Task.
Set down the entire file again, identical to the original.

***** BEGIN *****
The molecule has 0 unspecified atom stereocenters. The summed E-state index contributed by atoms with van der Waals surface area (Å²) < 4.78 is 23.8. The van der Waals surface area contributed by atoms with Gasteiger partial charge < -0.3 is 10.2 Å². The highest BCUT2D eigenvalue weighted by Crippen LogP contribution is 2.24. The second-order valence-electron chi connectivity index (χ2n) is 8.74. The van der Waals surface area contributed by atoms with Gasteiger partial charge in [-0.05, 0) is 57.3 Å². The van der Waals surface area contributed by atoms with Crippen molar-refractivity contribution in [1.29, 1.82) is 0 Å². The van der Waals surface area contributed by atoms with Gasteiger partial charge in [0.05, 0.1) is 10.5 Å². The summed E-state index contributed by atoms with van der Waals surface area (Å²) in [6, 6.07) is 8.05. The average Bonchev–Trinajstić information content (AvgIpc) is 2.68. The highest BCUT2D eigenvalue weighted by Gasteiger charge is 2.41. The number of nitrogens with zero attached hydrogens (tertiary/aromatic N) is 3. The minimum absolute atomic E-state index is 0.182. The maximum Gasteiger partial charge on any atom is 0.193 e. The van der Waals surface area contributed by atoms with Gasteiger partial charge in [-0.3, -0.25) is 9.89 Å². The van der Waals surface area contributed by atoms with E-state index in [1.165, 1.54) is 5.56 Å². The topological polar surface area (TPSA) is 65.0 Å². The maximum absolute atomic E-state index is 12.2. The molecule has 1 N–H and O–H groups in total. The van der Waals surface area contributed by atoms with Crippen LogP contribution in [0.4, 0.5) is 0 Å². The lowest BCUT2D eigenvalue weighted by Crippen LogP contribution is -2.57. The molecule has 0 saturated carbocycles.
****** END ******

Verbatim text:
The molecule has 0 unspecified atom stereocenters. The summed E-state index contributed by atoms with van der Waals surface area (Å²) < 4.78 is 23.8. The van der Waals surface area contributed by atoms with Gasteiger partial charge < -0.3 is 10.2 Å². The highest BCUT2D eigenvalue weighted by Crippen LogP contribution is 2.24. The second-order valence-electron chi connectivity index (χ2n) is 8.74. The van der Waals surface area contributed by atoms with Gasteiger partial charge in [-0.05, 0) is 57.3 Å². The van der Waals surface area contributed by atoms with Crippen molar-refractivity contribution in [1.29, 1.82) is 0 Å². The van der Waals surface area contributed by atoms with Gasteiger partial charge in [0.05, 0.1) is 10.5 Å². The summed E-state index contributed by atoms with van der Waals surface area (Å²) in [6, 6.07) is 8.05. The average Bonchev–Trinajstić information content (AvgIpc) is 2.68. The highest BCUT2D eigenvalue weighted by Gasteiger charge is 2.41. The number of nitrogens with zero attached hydrogens (tertiary/aromatic N) is 3. The minimum absolute atomic E-state index is 0.182. The maximum Gasteiger partial charge on any atom is 0.193 e. The van der Waals surface area contributed by atoms with Gasteiger partial charge in [-0.3, -0.25) is 9.89 Å². The van der Waals surface area contributed by atoms with E-state index in [1.165, 1.54) is 5.56 Å². The topological polar surface area (TPSA) is 65.0 Å². The maximum absolute atomic E-state index is 12.2. The molecule has 1 N–H and O–H groups in total. The van der Waals surface area contributed by atoms with Crippen LogP contribution in [0.4, 0.5) is 0 Å². The lowest BCUT2D eigenvalue weighted by Crippen LogP contribution is -2.57. The molecule has 0 saturated carbocycles.